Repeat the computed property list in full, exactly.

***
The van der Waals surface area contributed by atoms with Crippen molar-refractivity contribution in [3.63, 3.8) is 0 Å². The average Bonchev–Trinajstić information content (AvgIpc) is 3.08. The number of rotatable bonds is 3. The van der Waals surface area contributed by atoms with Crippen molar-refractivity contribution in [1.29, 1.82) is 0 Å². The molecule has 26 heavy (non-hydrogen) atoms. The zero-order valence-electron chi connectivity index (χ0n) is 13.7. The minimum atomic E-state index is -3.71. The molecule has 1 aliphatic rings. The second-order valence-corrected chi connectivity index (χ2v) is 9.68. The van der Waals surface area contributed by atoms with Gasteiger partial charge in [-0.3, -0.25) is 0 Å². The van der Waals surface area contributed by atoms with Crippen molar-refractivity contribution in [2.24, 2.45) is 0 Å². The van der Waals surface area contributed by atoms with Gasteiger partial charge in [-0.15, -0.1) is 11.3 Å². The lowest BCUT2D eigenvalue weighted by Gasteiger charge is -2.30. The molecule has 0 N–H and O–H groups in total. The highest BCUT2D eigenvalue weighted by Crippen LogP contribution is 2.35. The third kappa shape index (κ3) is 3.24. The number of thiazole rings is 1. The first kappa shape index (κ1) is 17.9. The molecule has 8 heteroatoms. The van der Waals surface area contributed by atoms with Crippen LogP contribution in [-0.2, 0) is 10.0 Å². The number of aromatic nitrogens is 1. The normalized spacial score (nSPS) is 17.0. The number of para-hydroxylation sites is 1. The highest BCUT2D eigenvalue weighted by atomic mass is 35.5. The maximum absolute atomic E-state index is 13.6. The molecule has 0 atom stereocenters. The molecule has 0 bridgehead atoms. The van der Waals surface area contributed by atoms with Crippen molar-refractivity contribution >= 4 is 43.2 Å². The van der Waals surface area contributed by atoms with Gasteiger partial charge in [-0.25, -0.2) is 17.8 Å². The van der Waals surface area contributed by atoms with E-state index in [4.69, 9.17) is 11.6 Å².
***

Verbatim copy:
The van der Waals surface area contributed by atoms with Crippen molar-refractivity contribution in [3.63, 3.8) is 0 Å². The average Bonchev–Trinajstić information content (AvgIpc) is 3.08. The number of rotatable bonds is 3. The van der Waals surface area contributed by atoms with Crippen molar-refractivity contribution in [1.29, 1.82) is 0 Å². The molecule has 26 heavy (non-hydrogen) atoms. The zero-order valence-electron chi connectivity index (χ0n) is 13.7. The minimum atomic E-state index is -3.71. The molecule has 1 aliphatic rings. The second-order valence-corrected chi connectivity index (χ2v) is 9.68. The van der Waals surface area contributed by atoms with Gasteiger partial charge in [-0.3, -0.25) is 0 Å². The van der Waals surface area contributed by atoms with Crippen molar-refractivity contribution in [2.24, 2.45) is 0 Å². The van der Waals surface area contributed by atoms with Gasteiger partial charge in [-0.15, -0.1) is 11.3 Å². The lowest BCUT2D eigenvalue weighted by Gasteiger charge is -2.30. The molecule has 0 N–H and O–H groups in total. The highest BCUT2D eigenvalue weighted by Crippen LogP contribution is 2.35. The third kappa shape index (κ3) is 3.24. The number of thiazole rings is 1. The first kappa shape index (κ1) is 17.9. The molecule has 8 heteroatoms. The van der Waals surface area contributed by atoms with Crippen LogP contribution in [-0.2, 0) is 10.0 Å². The number of aromatic nitrogens is 1. The normalized spacial score (nSPS) is 17.0. The number of para-hydroxylation sites is 1. The highest BCUT2D eigenvalue weighted by atomic mass is 35.5. The maximum absolute atomic E-state index is 13.6. The molecule has 0 atom stereocenters. The molecule has 0 bridgehead atoms. The van der Waals surface area contributed by atoms with Crippen molar-refractivity contribution >= 4 is 43.2 Å². The van der Waals surface area contributed by atoms with Gasteiger partial charge in [-0.25, -0.2) is 17.8 Å². The van der Waals surface area contributed by atoms with E-state index in [4.69, 9.17) is 11.6 Å².